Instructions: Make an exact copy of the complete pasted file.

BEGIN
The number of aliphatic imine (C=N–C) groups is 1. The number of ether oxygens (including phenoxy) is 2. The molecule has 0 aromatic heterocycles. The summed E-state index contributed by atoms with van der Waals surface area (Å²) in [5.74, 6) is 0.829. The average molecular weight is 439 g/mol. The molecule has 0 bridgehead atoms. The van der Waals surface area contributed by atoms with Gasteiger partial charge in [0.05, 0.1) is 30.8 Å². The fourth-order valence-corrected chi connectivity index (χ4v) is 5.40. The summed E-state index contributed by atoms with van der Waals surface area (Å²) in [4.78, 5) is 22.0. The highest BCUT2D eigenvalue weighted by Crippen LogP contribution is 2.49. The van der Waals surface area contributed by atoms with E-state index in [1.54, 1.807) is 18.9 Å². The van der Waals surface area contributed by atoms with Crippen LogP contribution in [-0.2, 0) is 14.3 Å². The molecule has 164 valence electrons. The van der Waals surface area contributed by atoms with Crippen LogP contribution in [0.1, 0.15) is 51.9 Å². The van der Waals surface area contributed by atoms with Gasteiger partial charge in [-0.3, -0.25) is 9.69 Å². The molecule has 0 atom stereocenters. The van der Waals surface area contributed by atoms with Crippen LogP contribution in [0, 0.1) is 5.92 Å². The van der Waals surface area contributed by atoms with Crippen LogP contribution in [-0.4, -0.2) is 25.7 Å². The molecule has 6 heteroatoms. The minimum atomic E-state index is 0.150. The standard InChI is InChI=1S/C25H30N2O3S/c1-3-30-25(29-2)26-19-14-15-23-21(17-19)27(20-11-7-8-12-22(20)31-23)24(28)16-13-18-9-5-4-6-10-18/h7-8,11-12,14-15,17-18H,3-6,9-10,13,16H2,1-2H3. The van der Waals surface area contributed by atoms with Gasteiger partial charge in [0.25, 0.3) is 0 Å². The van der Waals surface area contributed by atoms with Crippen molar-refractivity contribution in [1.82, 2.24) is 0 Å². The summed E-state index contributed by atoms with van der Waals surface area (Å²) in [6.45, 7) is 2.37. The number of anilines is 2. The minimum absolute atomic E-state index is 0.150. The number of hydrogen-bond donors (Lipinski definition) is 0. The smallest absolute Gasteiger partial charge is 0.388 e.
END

The number of aliphatic imine (C=N–C) groups is 1. The number of ether oxygens (including phenoxy) is 2. The molecule has 0 aromatic heterocycles. The summed E-state index contributed by atoms with van der Waals surface area (Å²) in [5.74, 6) is 0.829. The average molecular weight is 439 g/mol. The molecule has 0 bridgehead atoms. The van der Waals surface area contributed by atoms with Gasteiger partial charge in [0.05, 0.1) is 30.8 Å². The fourth-order valence-corrected chi connectivity index (χ4v) is 5.40. The summed E-state index contributed by atoms with van der Waals surface area (Å²) in [4.78, 5) is 22.0. The highest BCUT2D eigenvalue weighted by Crippen LogP contribution is 2.49. The van der Waals surface area contributed by atoms with E-state index in [1.54, 1.807) is 18.9 Å². The van der Waals surface area contributed by atoms with Crippen LogP contribution in [-0.2, 0) is 14.3 Å². The molecule has 164 valence electrons. The van der Waals surface area contributed by atoms with Crippen LogP contribution in [0.1, 0.15) is 51.9 Å². The van der Waals surface area contributed by atoms with Gasteiger partial charge in [-0.3, -0.25) is 9.69 Å². The molecule has 0 atom stereocenters. The van der Waals surface area contributed by atoms with Crippen LogP contribution in [0, 0.1) is 5.92 Å². The van der Waals surface area contributed by atoms with Crippen LogP contribution in [-0.4, -0.2) is 25.7 Å². The molecule has 6 heteroatoms. The minimum atomic E-state index is 0.150. The standard InChI is InChI=1S/C25H30N2O3S/c1-3-30-25(29-2)26-19-14-15-23-21(17-19)27(20-11-7-8-12-22(20)31-23)24(28)16-13-18-9-5-4-6-10-18/h7-8,11-12,14-15,17-18H,3-6,9-10,13,16H2,1-2H3. The van der Waals surface area contributed by atoms with Gasteiger partial charge in [0.25, 0.3) is 0 Å². The van der Waals surface area contributed by atoms with Crippen molar-refractivity contribution in [1.82, 2.24) is 0 Å². The summed E-state index contributed by atoms with van der Waals surface area (Å²) in [6.45, 7) is 2.37. The number of anilines is 2. The minimum absolute atomic E-state index is 0.150. The number of hydrogen-bond donors (Lipinski definition) is 0. The smallest absolute Gasteiger partial charge is 0.388 e.